2 – Effect of varying chord length. Fan design usually involves span-wise variations of all geometrical parameters of a blade. Therefore any blade segment in a strip-theory approach can have different chords at both ends, or equivalently non-parallel leading and trailing edges. This again can be included in Amiet-Schwarzschild’s approach, provided that some approximation is accepted. Indeed both edges are treated separately as edges of half-planes. Once the dominant leading-edge scattering is determined by the first iteration in the same way as for a rectangular airfoil, a change of variables is performed in order to project the solution £1 in a new set of coordinates aligned with the trailing edge. The procedure, detailed by Roger & Carazo (2010), requires a splitting of £1 into trailing-edge aligned secondary gusts, which is only valuable for segments of moderate aspect-ratio.
3 – Unsteady response of a blade tip. Because the highest relative flow speeds on rotating blades are encountered at the tip, the effect of the blade termination upon the unsteady aerodynamic response is a key issue, especially if the oncoming disturbances concentrate to precisely impinge near the tip. Again Schwarzschild’s technique provides a way to include the tip effect in the analysis. Detailed derivations are also described by Roger & Carazo (2010), for the tip of a rectangular unswept airfoil. The principle is as follows. The unsteady lift determined ignoring the tip is first continued by zero away from the airfoil surface and expanded in Fourier components. For each component the lift is forced to zero beyond the tip by adding a correction which is solution of another Schwarzschild’s problem, now in the span-wise direction instead of the original stream-wise statement. The inverse Fourier transform is finally performed numerically to get the corrected response. Application to blade-tip vortex interaction noise modeling is proposed by Roger & Schram (2012).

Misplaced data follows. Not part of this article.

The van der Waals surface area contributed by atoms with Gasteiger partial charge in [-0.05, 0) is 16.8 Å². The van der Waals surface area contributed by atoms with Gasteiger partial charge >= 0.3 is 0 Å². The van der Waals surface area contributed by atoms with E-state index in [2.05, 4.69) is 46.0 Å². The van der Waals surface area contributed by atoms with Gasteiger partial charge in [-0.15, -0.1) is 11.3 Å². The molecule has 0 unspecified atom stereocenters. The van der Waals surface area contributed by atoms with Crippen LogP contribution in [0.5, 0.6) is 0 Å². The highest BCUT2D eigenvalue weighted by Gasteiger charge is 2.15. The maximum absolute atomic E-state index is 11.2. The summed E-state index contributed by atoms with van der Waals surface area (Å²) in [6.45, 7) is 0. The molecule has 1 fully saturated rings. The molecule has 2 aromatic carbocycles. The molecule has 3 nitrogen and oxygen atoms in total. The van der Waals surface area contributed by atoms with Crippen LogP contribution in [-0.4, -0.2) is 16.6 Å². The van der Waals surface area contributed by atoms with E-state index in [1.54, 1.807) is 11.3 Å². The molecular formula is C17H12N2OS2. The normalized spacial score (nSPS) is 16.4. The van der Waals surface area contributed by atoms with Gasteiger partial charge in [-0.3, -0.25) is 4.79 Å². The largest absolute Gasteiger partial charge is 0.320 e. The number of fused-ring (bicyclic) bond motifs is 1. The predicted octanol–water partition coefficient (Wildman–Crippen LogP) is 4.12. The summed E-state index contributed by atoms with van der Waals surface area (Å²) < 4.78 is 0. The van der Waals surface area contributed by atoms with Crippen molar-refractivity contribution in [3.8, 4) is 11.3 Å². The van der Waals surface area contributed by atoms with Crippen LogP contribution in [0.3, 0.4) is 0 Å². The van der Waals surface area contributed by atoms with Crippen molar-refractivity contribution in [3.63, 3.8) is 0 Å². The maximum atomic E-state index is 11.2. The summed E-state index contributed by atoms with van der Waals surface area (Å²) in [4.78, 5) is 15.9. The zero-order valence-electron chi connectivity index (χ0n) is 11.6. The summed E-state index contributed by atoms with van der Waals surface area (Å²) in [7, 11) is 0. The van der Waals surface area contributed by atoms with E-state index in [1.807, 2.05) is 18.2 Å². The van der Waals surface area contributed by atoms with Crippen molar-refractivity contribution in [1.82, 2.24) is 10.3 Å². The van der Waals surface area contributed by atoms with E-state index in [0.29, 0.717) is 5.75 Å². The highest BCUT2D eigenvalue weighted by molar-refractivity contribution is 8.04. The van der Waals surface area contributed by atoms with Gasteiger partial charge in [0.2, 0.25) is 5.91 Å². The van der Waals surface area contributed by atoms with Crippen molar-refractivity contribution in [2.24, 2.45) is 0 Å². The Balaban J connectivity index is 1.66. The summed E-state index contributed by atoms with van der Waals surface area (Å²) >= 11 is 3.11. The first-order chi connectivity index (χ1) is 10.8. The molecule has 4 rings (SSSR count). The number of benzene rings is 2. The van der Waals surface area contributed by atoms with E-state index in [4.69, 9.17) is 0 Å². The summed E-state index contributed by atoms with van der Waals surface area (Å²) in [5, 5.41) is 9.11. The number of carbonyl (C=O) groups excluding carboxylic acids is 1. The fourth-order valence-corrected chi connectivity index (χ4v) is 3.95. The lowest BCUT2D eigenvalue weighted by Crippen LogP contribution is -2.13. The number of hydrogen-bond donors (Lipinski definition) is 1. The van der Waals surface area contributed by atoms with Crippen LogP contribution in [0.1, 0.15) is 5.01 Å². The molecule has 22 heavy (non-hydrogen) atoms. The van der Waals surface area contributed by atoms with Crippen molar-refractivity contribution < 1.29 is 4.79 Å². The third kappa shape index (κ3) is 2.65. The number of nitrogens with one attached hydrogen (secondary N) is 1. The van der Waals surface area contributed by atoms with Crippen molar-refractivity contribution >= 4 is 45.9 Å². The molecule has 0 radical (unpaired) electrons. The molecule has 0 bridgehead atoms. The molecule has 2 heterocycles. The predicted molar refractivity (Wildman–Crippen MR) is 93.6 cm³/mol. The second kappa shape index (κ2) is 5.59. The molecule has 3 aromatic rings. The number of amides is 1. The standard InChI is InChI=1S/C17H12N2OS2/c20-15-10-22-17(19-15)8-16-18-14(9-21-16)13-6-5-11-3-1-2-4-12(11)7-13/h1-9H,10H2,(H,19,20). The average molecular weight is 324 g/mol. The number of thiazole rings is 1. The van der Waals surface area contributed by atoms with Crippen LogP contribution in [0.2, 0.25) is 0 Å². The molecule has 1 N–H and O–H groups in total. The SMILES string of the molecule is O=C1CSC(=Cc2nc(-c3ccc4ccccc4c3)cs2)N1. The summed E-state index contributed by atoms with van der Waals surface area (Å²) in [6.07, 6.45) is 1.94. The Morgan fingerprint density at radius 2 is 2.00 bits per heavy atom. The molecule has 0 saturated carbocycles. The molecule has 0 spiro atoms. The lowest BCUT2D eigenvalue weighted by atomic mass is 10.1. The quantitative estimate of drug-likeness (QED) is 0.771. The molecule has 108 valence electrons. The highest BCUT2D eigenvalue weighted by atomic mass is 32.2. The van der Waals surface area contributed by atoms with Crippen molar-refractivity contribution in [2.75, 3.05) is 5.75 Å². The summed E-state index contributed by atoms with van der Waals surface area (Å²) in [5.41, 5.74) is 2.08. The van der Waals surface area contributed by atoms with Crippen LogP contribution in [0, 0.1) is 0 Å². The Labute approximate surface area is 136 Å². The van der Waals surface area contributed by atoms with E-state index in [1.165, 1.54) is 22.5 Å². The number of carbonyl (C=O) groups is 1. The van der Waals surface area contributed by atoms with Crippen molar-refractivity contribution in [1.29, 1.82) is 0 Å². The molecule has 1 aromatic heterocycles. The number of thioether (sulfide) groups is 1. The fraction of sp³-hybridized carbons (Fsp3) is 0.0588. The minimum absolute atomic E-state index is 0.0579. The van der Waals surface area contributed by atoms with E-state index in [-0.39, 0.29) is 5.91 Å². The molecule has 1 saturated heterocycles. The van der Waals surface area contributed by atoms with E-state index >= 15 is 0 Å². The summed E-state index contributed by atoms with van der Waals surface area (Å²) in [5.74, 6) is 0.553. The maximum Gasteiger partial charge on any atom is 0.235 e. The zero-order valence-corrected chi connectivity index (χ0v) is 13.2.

4 – Different convection and free-stream velocities. In some analytical reductions of practical problems, oncoming disturbances can need being assumed with a convection or phase speed that differs from the free-stream velocity involved in the far-field radiation. For instance, this would be the case for the turbulence generated in the flap cove of a wing with deployed high-lift devices and impinging on the flap leading edge. Though seldom addressed this extension is quite straightforward. It is not discussed here because similar statements are mentioned in the next sections for trailing – edge noise and vortex-shedding noise modeling.